Oscar Predictions: Do upsets loom?

Best Picture:
Who should/will win: The Hurt Locker.
With a majority of the precursor awards already under its belt (including a near sweep at the Guilds), The Hurt Locker is the clear front-runner going into tomorrow night's ceremony. It's definitely The Hurt Locker's prize to lose, but with a recent surge of backlash aimed at the war drama, the possibility of an upset seems more and more likely. Sci-fi extravaganza, Avatar, is a technical masterpiece, to be sure, but should a film without a screenplay nomination claim the top prize?

Although Avatar has a large fan base, a good majority of the Academy members are older men and women and have been pretty outspoken about Avatar's performance-capture technology. Morgan Freeman summed up their disdain by saying, "Avatar is really a cartoon." With that in mind, it seems unlikely James Cameron's box office monster will triumph over the far superior and more deserving film, The Hurt Locker.

Best Director:
Who should/will win: Kathryn Bigelow, The Hurt Locker.
A woman has yet to win the Best Director award and in the history of the Academy Awards, only 4 women have been nominated, thus making Bigelow's front-runner status all the more important. But gender aside, Bigelow directed the best film of the year, and deserves all the accolades she has received this awards season. The only foreseeable upset would be by Bigelow's ex-husband, James Cameron, for his masterful use of technology and visual effects in Avatar, but even he doesn't stand a chance. Expect the "king of the world" to be dethroned tomorrow night.

Best Actor:

Who should win: Jeremy Renner, The Hurt Locker.
This category is hard for me to form a credible opinion on because I still haven't seen Colin Firth's acclaimed performance in A Single Man, or the runaway favorite, Jeff Bridges, in Crazy Heart. But from the performances I have seen this year, Jeremy Renner's performance was so haunting and richly complex, I would be delighted if he pulled an "Adrien Brody" and upset Bridges.

Who will win: Jeff Bridges, Crazy Heart.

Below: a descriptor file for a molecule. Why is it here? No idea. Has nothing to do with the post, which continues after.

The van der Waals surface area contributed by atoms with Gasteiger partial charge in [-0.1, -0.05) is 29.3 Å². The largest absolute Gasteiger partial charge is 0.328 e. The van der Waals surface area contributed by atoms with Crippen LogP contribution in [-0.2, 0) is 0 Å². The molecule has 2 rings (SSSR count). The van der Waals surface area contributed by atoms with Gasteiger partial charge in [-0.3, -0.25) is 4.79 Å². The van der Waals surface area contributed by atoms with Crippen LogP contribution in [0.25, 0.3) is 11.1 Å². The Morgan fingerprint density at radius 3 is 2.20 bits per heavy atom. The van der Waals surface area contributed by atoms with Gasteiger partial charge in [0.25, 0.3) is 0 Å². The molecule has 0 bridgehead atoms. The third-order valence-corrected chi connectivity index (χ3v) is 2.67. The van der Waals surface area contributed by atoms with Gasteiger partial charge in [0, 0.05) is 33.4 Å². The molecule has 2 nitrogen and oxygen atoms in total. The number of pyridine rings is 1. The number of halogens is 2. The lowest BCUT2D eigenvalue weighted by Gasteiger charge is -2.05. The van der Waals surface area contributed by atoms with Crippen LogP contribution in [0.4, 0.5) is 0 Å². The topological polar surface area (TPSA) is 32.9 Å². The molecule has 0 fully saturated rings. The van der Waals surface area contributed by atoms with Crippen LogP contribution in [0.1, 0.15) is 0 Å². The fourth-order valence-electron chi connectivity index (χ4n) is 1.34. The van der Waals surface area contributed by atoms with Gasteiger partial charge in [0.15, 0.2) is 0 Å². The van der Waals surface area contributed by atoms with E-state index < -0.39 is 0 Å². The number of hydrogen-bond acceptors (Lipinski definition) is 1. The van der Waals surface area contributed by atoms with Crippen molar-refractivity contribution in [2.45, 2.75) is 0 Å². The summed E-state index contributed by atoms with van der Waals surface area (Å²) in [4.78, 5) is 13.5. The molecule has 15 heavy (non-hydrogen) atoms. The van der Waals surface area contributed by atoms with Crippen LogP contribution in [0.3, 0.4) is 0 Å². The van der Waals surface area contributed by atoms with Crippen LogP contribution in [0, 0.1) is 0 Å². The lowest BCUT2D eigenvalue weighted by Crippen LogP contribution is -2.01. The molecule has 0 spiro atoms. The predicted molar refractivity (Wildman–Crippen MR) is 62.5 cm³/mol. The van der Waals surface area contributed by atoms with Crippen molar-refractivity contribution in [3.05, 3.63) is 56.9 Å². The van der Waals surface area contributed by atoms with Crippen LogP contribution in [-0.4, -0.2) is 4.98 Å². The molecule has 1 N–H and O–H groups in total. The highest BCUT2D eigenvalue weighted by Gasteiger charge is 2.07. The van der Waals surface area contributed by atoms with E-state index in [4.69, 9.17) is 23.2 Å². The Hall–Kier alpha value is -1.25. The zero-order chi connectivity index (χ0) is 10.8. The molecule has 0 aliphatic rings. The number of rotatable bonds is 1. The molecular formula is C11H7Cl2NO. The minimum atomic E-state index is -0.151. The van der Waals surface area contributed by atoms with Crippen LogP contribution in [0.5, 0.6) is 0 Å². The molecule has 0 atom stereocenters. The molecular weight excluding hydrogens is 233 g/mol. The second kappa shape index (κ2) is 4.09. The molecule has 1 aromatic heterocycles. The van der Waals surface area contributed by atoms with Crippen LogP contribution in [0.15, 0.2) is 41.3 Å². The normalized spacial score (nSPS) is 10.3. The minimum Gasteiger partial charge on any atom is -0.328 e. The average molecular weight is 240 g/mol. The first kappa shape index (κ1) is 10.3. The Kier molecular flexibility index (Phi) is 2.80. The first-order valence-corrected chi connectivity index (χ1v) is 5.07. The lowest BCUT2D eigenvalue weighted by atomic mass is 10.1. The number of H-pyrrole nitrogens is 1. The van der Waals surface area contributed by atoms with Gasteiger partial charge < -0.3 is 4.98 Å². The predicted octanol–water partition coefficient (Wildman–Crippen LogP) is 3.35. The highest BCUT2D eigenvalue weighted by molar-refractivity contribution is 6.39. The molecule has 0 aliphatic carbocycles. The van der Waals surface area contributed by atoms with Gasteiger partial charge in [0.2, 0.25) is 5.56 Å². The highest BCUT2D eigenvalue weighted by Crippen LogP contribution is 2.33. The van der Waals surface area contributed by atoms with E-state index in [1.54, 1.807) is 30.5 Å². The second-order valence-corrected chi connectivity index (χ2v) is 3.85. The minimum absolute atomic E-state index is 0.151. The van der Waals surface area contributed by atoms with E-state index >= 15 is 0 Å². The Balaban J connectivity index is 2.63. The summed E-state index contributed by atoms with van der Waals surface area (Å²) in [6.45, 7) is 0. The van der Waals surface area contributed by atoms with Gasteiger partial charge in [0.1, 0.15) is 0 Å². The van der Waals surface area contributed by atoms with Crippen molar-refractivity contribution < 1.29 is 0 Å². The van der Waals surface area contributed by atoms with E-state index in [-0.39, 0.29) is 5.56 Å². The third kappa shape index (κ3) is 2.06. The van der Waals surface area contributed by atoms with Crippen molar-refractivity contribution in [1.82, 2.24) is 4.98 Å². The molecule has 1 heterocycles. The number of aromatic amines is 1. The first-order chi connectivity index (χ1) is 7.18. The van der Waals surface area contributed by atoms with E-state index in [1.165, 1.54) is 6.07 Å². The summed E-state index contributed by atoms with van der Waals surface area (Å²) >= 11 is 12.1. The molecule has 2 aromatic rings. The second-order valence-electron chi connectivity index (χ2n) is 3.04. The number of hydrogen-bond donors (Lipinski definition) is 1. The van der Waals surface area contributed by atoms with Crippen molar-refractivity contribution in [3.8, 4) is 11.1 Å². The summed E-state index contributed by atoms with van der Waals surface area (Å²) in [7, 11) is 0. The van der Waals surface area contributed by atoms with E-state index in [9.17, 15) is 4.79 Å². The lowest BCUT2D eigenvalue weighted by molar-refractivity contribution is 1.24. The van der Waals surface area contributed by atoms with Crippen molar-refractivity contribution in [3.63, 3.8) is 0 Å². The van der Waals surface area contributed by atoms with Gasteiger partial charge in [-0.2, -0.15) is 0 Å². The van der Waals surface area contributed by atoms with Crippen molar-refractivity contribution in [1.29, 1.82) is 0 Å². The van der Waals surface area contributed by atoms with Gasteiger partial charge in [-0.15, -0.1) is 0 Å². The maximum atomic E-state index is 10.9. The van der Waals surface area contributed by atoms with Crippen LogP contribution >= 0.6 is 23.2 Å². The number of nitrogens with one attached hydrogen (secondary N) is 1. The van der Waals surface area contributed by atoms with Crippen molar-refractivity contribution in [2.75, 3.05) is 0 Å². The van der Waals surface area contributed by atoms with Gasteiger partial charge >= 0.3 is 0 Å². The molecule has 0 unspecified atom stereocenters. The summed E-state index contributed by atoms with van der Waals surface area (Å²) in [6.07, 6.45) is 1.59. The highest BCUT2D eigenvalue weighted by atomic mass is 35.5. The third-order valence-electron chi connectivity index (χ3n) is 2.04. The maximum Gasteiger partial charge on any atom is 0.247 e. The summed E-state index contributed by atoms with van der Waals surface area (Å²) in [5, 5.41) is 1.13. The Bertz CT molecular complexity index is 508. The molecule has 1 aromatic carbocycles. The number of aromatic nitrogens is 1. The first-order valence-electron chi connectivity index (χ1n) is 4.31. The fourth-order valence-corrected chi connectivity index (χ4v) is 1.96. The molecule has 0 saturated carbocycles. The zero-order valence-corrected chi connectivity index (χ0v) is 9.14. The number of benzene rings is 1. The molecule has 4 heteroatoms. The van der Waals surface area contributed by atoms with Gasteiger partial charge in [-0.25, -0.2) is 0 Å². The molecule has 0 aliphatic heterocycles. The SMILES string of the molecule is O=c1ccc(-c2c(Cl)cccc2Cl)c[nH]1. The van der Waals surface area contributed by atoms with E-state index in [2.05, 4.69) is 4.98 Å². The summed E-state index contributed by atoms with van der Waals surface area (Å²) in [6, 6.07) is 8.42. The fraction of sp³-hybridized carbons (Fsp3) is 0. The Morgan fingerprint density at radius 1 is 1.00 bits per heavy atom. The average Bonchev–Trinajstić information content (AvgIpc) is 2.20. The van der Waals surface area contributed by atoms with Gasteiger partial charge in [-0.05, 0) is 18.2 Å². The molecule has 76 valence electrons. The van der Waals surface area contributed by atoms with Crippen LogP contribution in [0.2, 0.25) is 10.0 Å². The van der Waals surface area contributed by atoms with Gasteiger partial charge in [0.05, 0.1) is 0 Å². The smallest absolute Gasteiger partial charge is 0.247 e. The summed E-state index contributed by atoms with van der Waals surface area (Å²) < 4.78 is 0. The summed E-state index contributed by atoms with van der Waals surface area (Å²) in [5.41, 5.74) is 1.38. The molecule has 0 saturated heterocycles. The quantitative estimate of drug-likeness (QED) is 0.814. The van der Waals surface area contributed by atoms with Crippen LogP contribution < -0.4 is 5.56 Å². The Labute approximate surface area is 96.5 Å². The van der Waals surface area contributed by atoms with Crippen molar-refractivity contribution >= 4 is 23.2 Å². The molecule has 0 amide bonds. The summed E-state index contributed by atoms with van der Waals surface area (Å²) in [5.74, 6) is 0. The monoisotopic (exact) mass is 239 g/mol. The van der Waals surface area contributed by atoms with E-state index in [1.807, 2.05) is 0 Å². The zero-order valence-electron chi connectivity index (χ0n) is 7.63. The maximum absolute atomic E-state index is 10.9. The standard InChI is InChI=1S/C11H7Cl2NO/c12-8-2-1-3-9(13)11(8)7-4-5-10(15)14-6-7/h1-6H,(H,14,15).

Already nominated 4 times prior to this year, Bridges has long proved he deserves the golden guy, and with a powerhouse performance like his portrayal of a washed-up country singer, it seems almost inevitable that he'll walk away victorious during tomorrow's telecast.

Best Actress:

Who should win: Carey Mulligan, An Education.
This is the toughest race to call because there are three very deserving women in the running, but unfortunately, none of them seem likely to win. Meryl Streep is long-overdue for her third award (16 nominations and hasn't won in 20 years!), but I must admit her charming turn as Julia Child might not be enough. Carey Mulligan's breakout performance in An Education narrowly edges out newcomer Gabrielle Sidibe's heart-wrenching performance in Precious as my favorite female performance of the year.

Who will win: Sandra Bullock, The Blind Side.
I thoroughly enjoyed Bullock's uncharacteristic depth in this movie, easily the best performance of her career, but let's be honest-- it is not an Academy Award-worthy role. The nomination should be her win, but I think the novelty of labeling America's current sweetheart "Academy Award winner" is enough to push her to the top of the pack. I will give her this much, though; her acceptance speeches this awards season have been, well, award-winning.
Best Supporting Actor:
Who should/will win: Christoph Waltz, Inglorious Basterds.
This category is simply no contest. Waltz gave one of the best performances of the past decade and his win is already in the bag.

Best Supporting Actress:
Who should /will win: Mo'Nique, Precious.
Comedian turned award-winning actress, Mo'Nique gives a performance so compelling, so disturbing, it would be criminal not to give her the award. Like Waltz, she is a lock and has been unbeatable since the awards season kicked off last September.

Best Original Screenplay:
Who should/will win: Inglorious Basterds.
This is one of the tightest races of the entire ceremony. Quentin Tarantino's dialogue-heavy, often brilliant screenplay is a tough match for best picture favorite, The Hurt Locker's dark and profoundly vivid dialogue. It might do so by a hair, but Basterds will take this prize, and deserves all 13.5 inches of it.

Best Adapted Screenplay:
Who should/will win: Up in the Air.
Up in the Air, an early Best Picture front-runner, has lost a lot of its steam since its early victories last fall, but its deeply touching and humorous screenplay was one of the best of the year. It'll win by a landslide.

Best Animated Feature:
Who should/will win: Up.
They might as well stop announcing the other nominees and just give the golden guy to Pixar every year, because, frankly, nothing comes close. Even during a year of incredibly strong animated films (Coraline, The Princess and the Frog, and the brilliant Fantastic Mr. Fox, among others), Up rises above them all.

Tune in to the 82nd Annual Academy Awards tomorrow night on ABC.


hun*ter said...

Six for nine. Not bad old friend. I'm not even going to go back and look, but I think you predicted better than I did for the Grammys.

Anonymous said...

I thought it was "A Serious Man," not "A Single Man."

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